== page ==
There is no question this Frank Frazetta cover on Eastern Color’s Famous Funnies #209 (December 1953) is my all time, number one favorite. I remember staring at this image in my Overstreet Comic Price Guide in the mid-70’s, and then looking at the graded value thinking how out of reach the price was – several months of paper route money at least! I wound up investing in a Honda Express moped to handle larger sized routes instead and never come back to this comic until now. And yes, I even eagerly accepted a copy with the infamous notebook binder holes punched right into the spine. Can you imagine a time when it was OK to treat your comics like that?
Famous Funnies actually is frequently credited with birthing the comic book, reprinting newspaper strips into comics way back in 1934. So it is fitting they would produce this iconic cover near the end of the Golden Age and Famous Funnies’ run. The cover is packed with: an unusual comic code seal almost hidden by its star shape, a former pulp character from the late 20’s Buck Rogers, and art by one of fantasy’s greatest artists of all time! Frank Frazetta’s work did grace the covers of my Conan novels and Molly Hatchet album after all.
Not getting enough of my Famous Funnies/Frazetta fix, I also snagged a copy of #214 (November 1954). This unusual cover expands the boundaries between comicbook cover and pure science fiction artwork. The way the planet swallows up the space travels conveys a feeling of loneliness and helplessness within the vastness of the universe. Toss in the unlucky happenstance of picking up a gun toting alien hitchhiker and one gets a real sense for Buck Rogers and Wilma’s plight – all without a single word.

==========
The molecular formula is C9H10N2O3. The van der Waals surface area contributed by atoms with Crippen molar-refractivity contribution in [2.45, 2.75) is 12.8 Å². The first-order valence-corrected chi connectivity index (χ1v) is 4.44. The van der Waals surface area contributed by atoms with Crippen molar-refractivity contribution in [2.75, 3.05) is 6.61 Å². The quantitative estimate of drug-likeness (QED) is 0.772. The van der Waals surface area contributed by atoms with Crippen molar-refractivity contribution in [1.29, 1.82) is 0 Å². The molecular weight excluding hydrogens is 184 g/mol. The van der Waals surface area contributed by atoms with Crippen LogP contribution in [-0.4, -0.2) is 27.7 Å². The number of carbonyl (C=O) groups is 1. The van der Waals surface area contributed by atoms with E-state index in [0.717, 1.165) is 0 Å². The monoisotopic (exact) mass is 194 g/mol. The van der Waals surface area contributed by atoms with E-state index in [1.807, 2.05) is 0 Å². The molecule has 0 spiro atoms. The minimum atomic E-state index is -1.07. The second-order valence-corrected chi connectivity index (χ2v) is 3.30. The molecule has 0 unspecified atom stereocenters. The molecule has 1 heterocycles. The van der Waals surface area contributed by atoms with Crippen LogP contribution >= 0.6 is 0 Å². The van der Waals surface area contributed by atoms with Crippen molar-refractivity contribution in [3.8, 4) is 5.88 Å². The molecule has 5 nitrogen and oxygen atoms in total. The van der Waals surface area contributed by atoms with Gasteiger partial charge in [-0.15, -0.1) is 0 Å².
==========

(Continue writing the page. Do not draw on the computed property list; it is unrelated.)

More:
I also own #136* on the left, with cover art signed by Stephen Douglas from October 1945. The war era is prominently displayed on the cover with a war bonds ad and on the inside with an ad for paper to scrap for the war effort (comic books themselves were certainly included as scrap)! The cover leaves us to wonder if the “turkey” Chief Wahoo is grinding an axe for is the one hiding on his hat, or the blonde gentleman looking at his daughter Princess Minnie-Ha-Cha.
* Sold copy